I get a kick out of doing these end-of-year lists, so of course I found an excuse to do another one after posting my favorites list a few days ago.
The following are the most memorable books I read last year that didn’t make my favorites list. These are stories that lingered with me long after I completed them either because of their great storytelling, strong characters, impressive worldbuilding, beautiful prose, or a combination of those qualities. These are stories I couldn’t help thinking about at odd times or considered returning to in the new year.
They are listed in the order I read them.
The Secret Lives of Church Ladies by Deesha Philyaw ★★★★☆
This one was a surprise because I didn’t expect to like it as much as I did. (Actually, the same is true for many of the books on this list.) Philyaw’s Secret Lives of Church Ladies is a book of nine short stories exploring the lives of Black women. I enjoyed several of the stories for how they are written, the snarky tone used in a few, and the variety of topics covered, such as grief, sexuality, and mother-daughter relationships. If I should reread it, I intend to do so by audiobook. I initially began the book on audio but loved the prose so much that I had to read the physical book. The narrator’s (Janina Edwards) voice is so soothing and mellow that I’d like to listen to it again, so I have to find something else she narrates, whether it’s this or another book, to listen to.
Black Buck by Mateo Askaripour ★★★★☆
I think I’ve mentioned this one often since reading it. It’s a contemporary satirical debut novel about a young Black man working at a startup in NYC where he’s the only Black person on staff. It was both a very frustrating and extremely good read. I was hooked throughout, despite how pissed I sometimes got, and couldn’t stop talking about it when I was done. I HIGHLY recommend it, and now I can’t wait to read what Askaripour writes next.
Raybearer by Jordan Ifueko ★★★★☆
This is the first of two YA novels on this list which is surprising because I’d given up on YA fantasy (90% of the books are too mired in romance for me). But Raybearer was a good read. Inspired by African cultures and folklores, Raybearer is YA fantasy about a girl who’s raised in an invisible fortress and who people avoid touching because she can “steal the stories” of whatever or whomever she touches. I was hooked from the beginning with this one, but it’s the world that kept me reading. It’s an interesting place, and I kept wanting to know more. I look forward to reading the second book since that one explores the Underworld to which a selection of children are sacrificed and they must navigate it using the map they are born with tattooed to their entire body. So interesting!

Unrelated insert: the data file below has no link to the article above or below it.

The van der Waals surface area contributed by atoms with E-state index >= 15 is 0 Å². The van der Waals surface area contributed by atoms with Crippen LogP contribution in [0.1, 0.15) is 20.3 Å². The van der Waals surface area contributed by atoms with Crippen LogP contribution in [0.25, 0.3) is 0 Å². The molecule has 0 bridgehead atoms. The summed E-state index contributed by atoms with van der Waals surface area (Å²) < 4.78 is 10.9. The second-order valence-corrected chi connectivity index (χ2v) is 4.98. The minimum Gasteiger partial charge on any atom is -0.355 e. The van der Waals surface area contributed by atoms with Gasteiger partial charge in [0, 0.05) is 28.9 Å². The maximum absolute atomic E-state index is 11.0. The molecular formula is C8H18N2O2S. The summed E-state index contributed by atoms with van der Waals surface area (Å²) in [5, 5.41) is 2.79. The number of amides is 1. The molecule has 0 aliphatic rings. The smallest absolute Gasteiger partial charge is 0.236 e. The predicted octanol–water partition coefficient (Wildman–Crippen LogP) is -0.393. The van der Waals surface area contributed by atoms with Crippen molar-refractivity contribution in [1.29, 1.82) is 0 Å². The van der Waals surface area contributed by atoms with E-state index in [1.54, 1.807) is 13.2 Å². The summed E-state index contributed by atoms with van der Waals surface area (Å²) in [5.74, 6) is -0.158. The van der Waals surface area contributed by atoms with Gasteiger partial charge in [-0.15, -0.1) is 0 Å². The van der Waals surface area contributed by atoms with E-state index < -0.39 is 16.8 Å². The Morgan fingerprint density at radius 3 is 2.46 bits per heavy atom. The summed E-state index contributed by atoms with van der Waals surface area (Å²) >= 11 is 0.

Ramayana: Divine Loophole by Sanjay Patel (illus.) ★★★★★
This is one of the most beautiful books I own and read last year. It’s a 200-page middle grade book that relays the great epic Hindu tale of Rama, an avatar of the blue god Vishnu. Vishnu reincarnated himself as Rama to defeat the powerful demon Ravana, who no god or demon can defeat, and was able to do so with his brother Lakshman and his friends, like the flying monkey Hanuman. Patel tells the story in a way that modern audiences would find entertaining and pairs it with beautiful illustrations that help bring the tale to life and leave it lingering in readers’ minds. I’m so glad I own a copy.
The Duke and I by Julia Quinn ★★★★☆
I love the Bridgerton series, so I had to try the books the show is based on. I’m slowly making my way through the book series, which is delightful! The Duke and I is the first book. It’s historical romance that’s obviously inspired by Jane Austen’s novels (I’ve only read P&P, so that’s what I’m thinking about). The books focus on the large Bridgerton family whose matriarch wants to see her children happily married off in good marriages. I found the book more humorous than the show, but I love both equally. This is a series I’ll continue with this year as well.
Critical Role: Vox Machina Origins, Vol. 1 by Matthew Colville & Matthew Mercer, illus. by Olivia Samson ★★★★☆
I briefly played D&D in 2020-21, so I was very proud of myself to recognize D&D influences in this and other fantasy works (because they were invisible to me before). This is a fantasy comic book based on a popular Dungeons & Dragons web series about the forming of a band that explores weird happenings around a town called Stillben. The townspeople believe the water is cursed. It’s an entertaining read, and I liked the illustrations, but I think the real reason it stuck with me is because I was so excited and felt SO proud of myself to recognize the D&D influences. I knew nothing about D&D before 2020. Nothing.
There Will Come a Darkness by Katy Rose Pool ★★★★★
Here’s the other YA novel on this list! So surprising there are two. I’m shocked, but this was a great read as well. It’s the first in a trilogy, I believe. It’s YA fantasy set in what seems to be ancient Mediterranean and is about various teens trying to stop a bad dude, who’s referred to as the Hierophant, from gaining influence and bringing about a prophecy that foretells an age of darkness. I feel like the first book just introduces us to people and sets up things, but I was so intrigued and blown away by how it ends. I look forward to continuing with the trilogy and completing it this year.